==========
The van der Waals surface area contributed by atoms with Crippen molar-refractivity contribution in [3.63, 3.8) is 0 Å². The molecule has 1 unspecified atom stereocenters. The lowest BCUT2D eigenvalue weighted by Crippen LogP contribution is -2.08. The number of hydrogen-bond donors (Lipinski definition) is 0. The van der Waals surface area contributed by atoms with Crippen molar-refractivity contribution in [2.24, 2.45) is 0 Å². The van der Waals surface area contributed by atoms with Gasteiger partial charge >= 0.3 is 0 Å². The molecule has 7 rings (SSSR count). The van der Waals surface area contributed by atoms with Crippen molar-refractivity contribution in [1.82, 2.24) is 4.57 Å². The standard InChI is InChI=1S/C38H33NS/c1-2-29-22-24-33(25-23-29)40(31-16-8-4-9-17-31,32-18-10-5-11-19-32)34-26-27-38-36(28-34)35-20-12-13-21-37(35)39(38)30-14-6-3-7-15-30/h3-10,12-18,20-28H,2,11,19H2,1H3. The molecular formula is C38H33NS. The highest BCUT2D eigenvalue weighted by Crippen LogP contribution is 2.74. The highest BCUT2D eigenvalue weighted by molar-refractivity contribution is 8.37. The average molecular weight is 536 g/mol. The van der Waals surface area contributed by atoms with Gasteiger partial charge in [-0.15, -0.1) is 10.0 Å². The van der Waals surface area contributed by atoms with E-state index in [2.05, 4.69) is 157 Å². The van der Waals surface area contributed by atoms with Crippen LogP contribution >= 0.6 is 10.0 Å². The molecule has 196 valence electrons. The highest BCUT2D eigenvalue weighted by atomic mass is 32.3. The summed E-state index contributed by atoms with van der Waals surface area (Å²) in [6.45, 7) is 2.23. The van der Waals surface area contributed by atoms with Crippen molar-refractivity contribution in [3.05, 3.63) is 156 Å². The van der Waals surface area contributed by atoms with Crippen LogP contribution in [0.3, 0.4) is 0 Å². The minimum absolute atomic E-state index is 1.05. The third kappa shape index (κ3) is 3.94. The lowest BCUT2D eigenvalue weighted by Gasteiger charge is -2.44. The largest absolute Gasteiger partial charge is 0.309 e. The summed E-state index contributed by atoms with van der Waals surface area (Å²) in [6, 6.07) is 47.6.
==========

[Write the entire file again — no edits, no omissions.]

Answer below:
The van der Waals surface area contributed by atoms with Crippen molar-refractivity contribution in [3.63, 3.8) is 0 Å². The molecule has 1 unspecified atom stereocenters. The lowest BCUT2D eigenvalue weighted by Crippen LogP contribution is -2.08. The number of hydrogen-bond donors (Lipinski definition) is 0. The van der Waals surface area contributed by atoms with Crippen molar-refractivity contribution in [2.24, 2.45) is 0 Å². The van der Waals surface area contributed by atoms with Gasteiger partial charge >= 0.3 is 0 Å². The molecule has 7 rings (SSSR count). The van der Waals surface area contributed by atoms with Crippen molar-refractivity contribution in [1.82, 2.24) is 4.57 Å². The standard InChI is InChI=1S/C38H33NS/c1-2-29-22-24-33(25-23-29)40(31-16-8-4-9-17-31,32-18-10-5-11-19-32)34-26-27-38-36(28-34)35-20-12-13-21-37(35)39(38)30-14-6-3-7-15-30/h3-10,12-18,20-28H,2,11,19H2,1H3. The molecular formula is C38H33NS. The highest BCUT2D eigenvalue weighted by Crippen LogP contribution is 2.74. The highest BCUT2D eigenvalue weighted by molar-refractivity contribution is 8.37. The average molecular weight is 536 g/mol. The van der Waals surface area contributed by atoms with Gasteiger partial charge in [-0.15, -0.1) is 10.0 Å². The van der Waals surface area contributed by atoms with E-state index in [2.05, 4.69) is 157 Å². The van der Waals surface area contributed by atoms with Crippen LogP contribution >= 0.6 is 10.0 Å². The molecule has 196 valence electrons. The highest BCUT2D eigenvalue weighted by atomic mass is 32.3. The summed E-state index contributed by atoms with van der Waals surface area (Å²) in [6.45, 7) is 2.23. The van der Waals surface area contributed by atoms with Crippen molar-refractivity contribution in [3.05, 3.63) is 156 Å². The van der Waals surface area contributed by atoms with Crippen LogP contribution in [0.3, 0.4) is 0 Å². The minimum absolute atomic E-state index is 1.05. The third kappa shape index (κ3) is 3.94. The lowest BCUT2D eigenvalue weighted by Gasteiger charge is -2.44. The largest absolute Gasteiger partial charge is 0.309 e. The summed E-state index contributed by atoms with van der Waals surface area (Å²) in [6, 6.07) is 47.6.